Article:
Thursday 20 July 2017

Global cyber attack hits IT systems in Ireland and the UK

  • A raft of organisations including big business and government offices in eastern Europe have been hit by a worldwide cyber attack
  • Chernobyl monitoring system taken offline due to cyber attack
  • Hack may have spread to Ireland with the shipping giant, Maersk affected
  • Danish, British and Spanish multinationals have also been hit by the attack
This file photograph taken on August 30, 2010, shows containers from the Danish sea transport company Maersk stacked at the North port terminal in Bremerhaven, northern Germany. / AFP PHOTO / PATRIK STOLLARZPATRIK STOLLARZ/AFP/Getty Images
This file photograph taken on August 30, 2010, shows containers from the Danish sea transport company Maersk stacked at the North port terminal in Bremerhaven, northern Germany. / AFP PHOTO / PATRIK STOLLARZPATRIK STOLLARZ/AFP/Getty Images
The website homepage of British advertising giant WPP is pictured on a computer laptop screen in this arranged photograph taken in London on June 27, 2017. AFP PHOTO / Benjamin FATHERSBENJAMIN FATHERS/AFP/Getty Images
A message demanding money is seen on a monitor of a payment terminal at a branch of Ukraine's state-owned bank Oschadbank after Ukrainian institutions were hit by a wave of cyber attacks earlier in the day, in Kiev, Ukraine, June 27, 2017. REUTERS/Valentyn Ogirenko
An employee sits next to a payment terminal out of order at a branch of Ukraine's state-owned bank Oschadbank after Ukrainian institutions were hit by a wave of cyber attacks earlier in the day, in Kiev, Ukraine, June 27, 2017. REUTERS/Valentyn Ogirenko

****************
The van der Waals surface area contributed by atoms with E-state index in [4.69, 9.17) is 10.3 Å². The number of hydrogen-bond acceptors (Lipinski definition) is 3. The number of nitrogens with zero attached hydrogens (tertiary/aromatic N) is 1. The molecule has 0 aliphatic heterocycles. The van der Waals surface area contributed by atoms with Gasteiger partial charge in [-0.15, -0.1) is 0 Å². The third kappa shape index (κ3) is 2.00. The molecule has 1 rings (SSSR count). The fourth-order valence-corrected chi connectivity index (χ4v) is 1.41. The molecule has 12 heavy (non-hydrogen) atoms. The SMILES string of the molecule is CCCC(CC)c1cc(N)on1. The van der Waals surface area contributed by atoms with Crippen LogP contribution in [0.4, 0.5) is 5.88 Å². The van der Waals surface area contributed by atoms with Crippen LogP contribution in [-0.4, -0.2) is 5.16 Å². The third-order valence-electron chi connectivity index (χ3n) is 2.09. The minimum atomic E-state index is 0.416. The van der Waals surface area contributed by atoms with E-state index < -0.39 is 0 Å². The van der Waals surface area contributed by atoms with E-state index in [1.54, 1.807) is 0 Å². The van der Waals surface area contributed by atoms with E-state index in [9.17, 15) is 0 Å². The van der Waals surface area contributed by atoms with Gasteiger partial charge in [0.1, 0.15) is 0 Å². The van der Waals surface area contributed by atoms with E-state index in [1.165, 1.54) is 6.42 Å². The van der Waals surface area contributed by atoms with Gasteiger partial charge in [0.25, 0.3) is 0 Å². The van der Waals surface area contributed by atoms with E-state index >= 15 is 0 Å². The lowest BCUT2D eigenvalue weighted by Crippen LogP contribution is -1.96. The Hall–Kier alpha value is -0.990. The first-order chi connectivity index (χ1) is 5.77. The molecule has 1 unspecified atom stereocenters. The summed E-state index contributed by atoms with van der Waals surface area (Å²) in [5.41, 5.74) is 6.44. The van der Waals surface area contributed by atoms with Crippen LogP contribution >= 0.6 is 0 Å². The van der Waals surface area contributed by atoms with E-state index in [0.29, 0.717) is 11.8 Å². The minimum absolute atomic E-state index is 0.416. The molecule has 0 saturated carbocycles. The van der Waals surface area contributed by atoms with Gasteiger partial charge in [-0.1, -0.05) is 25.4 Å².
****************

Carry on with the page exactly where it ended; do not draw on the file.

The world's biggest advertising business said a number of its companies had been affected and it was currently "assessing the situation".

Ben Woods and Adrian Weckler

Shipping group Maersk said that its computer systems have failed across multiple regions, including Ireland and the UK.

"We can confirm that Maersk IT systems are down across multiple sites and business units due to a cyber-attack," the Danish shipping group said via Twitter.

"We continue to assess the situation. The safety of our employees, our operations and customers' business is our top priority."

A spokesperson for the Copenhagen-headquartered firm confirmed to Independent.ie that the IT systems in its Irish office had been affected.

Ukrainian deputy prime minister Pavlo Rozenko posted a picture of a darkened computer screen on Twitter, saying the computer system at the government's headquarters has been shut down.

Russia's biggest oil company, Ukraine's international airport, WPP, the world’s biggest advertising firm, food company Mondelēz, and pharmaceutical giant Merck are also affected.

An employee sits next to a payment terminal out of order at a branch of Ukraine's state-owned bank Oschadbank after Ukrainian institutions were hit by a wave of cyber attacks earlier in the day, in Kiev, Ukraine, June 27, 2017. REUTERS/Valentyn Ogirenko
An employee sits next to a payment terminal out of order at a branch of Ukraine's state-owned bank Oschadbank after Ukrainian institutions were hit by a wave of cyber attacks earlier in the day, in Kiev, Ukraine, June 27, 2017. REUTERS/Valentyn Ogirenko